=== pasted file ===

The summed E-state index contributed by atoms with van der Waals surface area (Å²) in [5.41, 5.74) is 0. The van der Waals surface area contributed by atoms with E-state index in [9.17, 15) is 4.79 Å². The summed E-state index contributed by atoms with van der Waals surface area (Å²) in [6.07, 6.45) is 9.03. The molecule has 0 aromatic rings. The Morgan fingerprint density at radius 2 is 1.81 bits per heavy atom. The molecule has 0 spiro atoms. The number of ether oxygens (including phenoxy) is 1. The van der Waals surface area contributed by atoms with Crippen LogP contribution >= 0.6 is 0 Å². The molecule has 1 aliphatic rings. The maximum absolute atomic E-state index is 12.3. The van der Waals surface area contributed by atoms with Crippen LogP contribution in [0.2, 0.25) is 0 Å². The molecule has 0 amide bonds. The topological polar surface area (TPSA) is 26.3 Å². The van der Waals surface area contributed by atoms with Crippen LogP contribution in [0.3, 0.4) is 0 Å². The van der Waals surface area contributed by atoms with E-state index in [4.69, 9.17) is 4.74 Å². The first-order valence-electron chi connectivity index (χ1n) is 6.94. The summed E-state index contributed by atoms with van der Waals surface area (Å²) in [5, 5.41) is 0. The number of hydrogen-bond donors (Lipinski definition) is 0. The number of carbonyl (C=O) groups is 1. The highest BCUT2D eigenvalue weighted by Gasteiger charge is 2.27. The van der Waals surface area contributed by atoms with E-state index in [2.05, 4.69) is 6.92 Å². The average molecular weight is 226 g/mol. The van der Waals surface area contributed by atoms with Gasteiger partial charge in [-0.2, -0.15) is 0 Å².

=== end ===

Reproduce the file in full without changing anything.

The summed E-state index contributed by atoms with van der Waals surface area (Å²) in [5.41, 5.74) is 0. The van der Waals surface area contributed by atoms with E-state index in [9.17, 15) is 4.79 Å². The summed E-state index contributed by atoms with van der Waals surface area (Å²) in [6.07, 6.45) is 9.03. The molecule has 0 aromatic rings. The Morgan fingerprint density at radius 2 is 1.81 bits per heavy atom. The molecule has 0 spiro atoms. The number of ether oxygens (including phenoxy) is 1. The van der Waals surface area contributed by atoms with Crippen LogP contribution >= 0.6 is 0 Å². The molecule has 1 aliphatic rings. The maximum absolute atomic E-state index is 12.3. The van der Waals surface area contributed by atoms with Crippen LogP contribution in [0.2, 0.25) is 0 Å². The molecule has 0 amide bonds. The topological polar surface area (TPSA) is 26.3 Å². The van der Waals surface area contributed by atoms with Crippen LogP contribution in [0.3, 0.4) is 0 Å². The van der Waals surface area contributed by atoms with E-state index in [4.69, 9.17) is 4.74 Å². The first-order valence-electron chi connectivity index (χ1n) is 6.94. The summed E-state index contributed by atoms with van der Waals surface area (Å²) in [5, 5.41) is 0. The number of hydrogen-bond donors (Lipinski definition) is 0. The number of carbonyl (C=O) groups is 1. The highest BCUT2D eigenvalue weighted by Gasteiger charge is 2.27. The van der Waals surface area contributed by atoms with E-state index in [2.05, 4.69) is 6.92 Å². The average molecular weight is 226 g/mol. The van der Waals surface area contributed by atoms with Gasteiger partial charge in [-0.2, -0.15) is 0 Å².